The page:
Thinking of Buying a Home?
Step 1: Check Your Credit Report & Score
Before getting a mortgage or any kind of loan, you should always check your credit. According to the law, you're allowed to receive one free copy of your credit report per year. You can do this by visiting www.annualcreditreport.com or www.creditkarma.com. Scores range from approximately 300 to 850; generally, the higher your score, the better loan you'll qualify for. Don't forget to check your report for errors. If there are any, dispute them. It may help your credit score.
Step 2: Figure out How Much You Can Afford
You can calculate how much you can afford by starting online. There are several online mortgage calculators that will help you calculate an affordable monthly mortgage payment. Don't forget to factor in money you'll need for a down payment, closing costs, fees (such as fees for an attorney, appraisal, inspection, etc.) and the costs of remodeling or furniture. Remember that you don't always have to put down 20 percent as your parents once did. There are loans available with little to no down payment.
Step 3: Find the Right Mortgage Lender
One of our exceptional multilingual home loan (mortgage) lending partners can help you understand all your loan options, closing costs and other fees. Ask lots of questions and to ensure that they have answers that satisfy you. Make sure to find someone that you are comfortable with and who makes you feel at ease.
Once you have the right mortgage lender, make sure you get a pre-approval letter. Pre-qualification letters are only a guess based on what you tell the lender and are no guarantee, whereas a pre-approval will give you a clear understanding of how big a loan you qualify for. The lender will actually verify your credit and get more information about you. That way, when you're ready to make an offer, it will make the sale go much quicker. In addition, and just as important, your offer will look more appealing to the seller than other buyers since your financing is pre-approved.
Step 4: Look for the Right Home
Make a list of the things you'll need to have in the house. Ask yourself how many bedrooms and bathrooms you'll need and get an idea of how much space you desire. How big do you want the kitchen to be? Do you need lots of closets and cabinet space? Do you need a big yard for your kids and/or pets to play in? Don't forget to think about the kind of neighborhood you want, types of schools in the area, the length of your commute to and from work, and the convenience of local shopping. Take into account your safety concerns as well as how good the rate of home appreciation is in the area.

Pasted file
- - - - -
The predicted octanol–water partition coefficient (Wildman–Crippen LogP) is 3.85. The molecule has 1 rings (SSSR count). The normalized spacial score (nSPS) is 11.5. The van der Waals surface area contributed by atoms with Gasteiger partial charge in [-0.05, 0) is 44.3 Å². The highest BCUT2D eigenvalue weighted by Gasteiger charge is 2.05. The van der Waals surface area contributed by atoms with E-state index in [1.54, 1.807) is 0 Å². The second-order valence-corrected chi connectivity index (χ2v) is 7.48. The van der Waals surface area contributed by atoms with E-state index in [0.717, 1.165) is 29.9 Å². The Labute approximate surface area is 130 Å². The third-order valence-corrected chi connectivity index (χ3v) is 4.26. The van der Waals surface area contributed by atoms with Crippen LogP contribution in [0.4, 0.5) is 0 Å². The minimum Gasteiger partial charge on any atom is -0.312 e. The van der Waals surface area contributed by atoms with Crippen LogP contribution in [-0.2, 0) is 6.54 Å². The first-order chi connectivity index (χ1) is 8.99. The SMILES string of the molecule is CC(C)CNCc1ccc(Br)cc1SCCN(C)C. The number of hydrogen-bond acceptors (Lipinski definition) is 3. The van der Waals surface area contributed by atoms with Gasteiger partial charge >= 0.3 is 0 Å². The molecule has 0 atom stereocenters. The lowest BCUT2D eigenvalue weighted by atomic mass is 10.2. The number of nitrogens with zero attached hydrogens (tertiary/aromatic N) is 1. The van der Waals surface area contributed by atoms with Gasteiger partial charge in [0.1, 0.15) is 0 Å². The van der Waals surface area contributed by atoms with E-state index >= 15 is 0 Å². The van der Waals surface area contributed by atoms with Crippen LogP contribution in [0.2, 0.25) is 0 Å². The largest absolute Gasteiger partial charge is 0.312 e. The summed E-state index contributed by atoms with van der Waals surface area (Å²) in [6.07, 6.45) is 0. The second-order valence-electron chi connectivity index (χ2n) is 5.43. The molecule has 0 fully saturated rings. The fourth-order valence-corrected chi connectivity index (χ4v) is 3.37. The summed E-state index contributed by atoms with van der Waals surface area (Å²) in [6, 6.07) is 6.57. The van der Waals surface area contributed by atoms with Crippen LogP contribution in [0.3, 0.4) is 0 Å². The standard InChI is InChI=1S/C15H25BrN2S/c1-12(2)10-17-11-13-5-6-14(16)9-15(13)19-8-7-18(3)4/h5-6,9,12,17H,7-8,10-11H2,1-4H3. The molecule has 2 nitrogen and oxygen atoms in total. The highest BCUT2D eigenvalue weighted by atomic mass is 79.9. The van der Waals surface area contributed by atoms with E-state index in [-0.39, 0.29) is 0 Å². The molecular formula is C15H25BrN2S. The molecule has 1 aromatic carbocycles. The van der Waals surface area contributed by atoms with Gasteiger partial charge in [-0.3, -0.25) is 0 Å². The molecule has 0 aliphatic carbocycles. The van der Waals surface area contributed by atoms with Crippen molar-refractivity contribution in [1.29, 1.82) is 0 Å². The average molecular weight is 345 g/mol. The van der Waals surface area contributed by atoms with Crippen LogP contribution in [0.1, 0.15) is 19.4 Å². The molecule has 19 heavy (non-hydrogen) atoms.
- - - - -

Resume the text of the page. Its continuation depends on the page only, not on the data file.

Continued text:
An experienced real estate agent can be a tremendous help and save you time and frustration in this process…
Step 5: Make an Offer on the Home
Now that you've found the home you want, you have to make an offer. Most sellers price their homes a bit high, expecting that there will be some haggling involved. A decent place to start is about five percent below the asking price. You should certainly use a local agent, expert in the area, to best advise you regarding offer strategy. Once you've made your offer, don't think it's final. The seller may make a counter-offer to which you can also counter-offer. But you don't want to go back and forth too much. You have to meet in the middle if there is to be a deal on this property. Once you've agreed on a price and your offer is accepted, the seller’s attorney will prepare a contract and forward it to your attorney. If the inspection has raised any issues they will be resolved at this point and the contract will be signed by you, the buyer, and forwarded to the seller’s attorney for the seller’s signature. You are getting close to owning your own home!
Step 6: Close on Your Home
Setting a closing date that is convenient for all parties will take some time and will be dealt with by the attorneys representing each party. Be sure you talk to your attorney & mortgage lender to understand all the costs that will be involved in the closing so there are no surprises. Closing costs will likely include (but are not limited to) your down payment, title fees, appraisal fees, attorney fees, inspection fees, and points you may have bought to buy down your interest rate.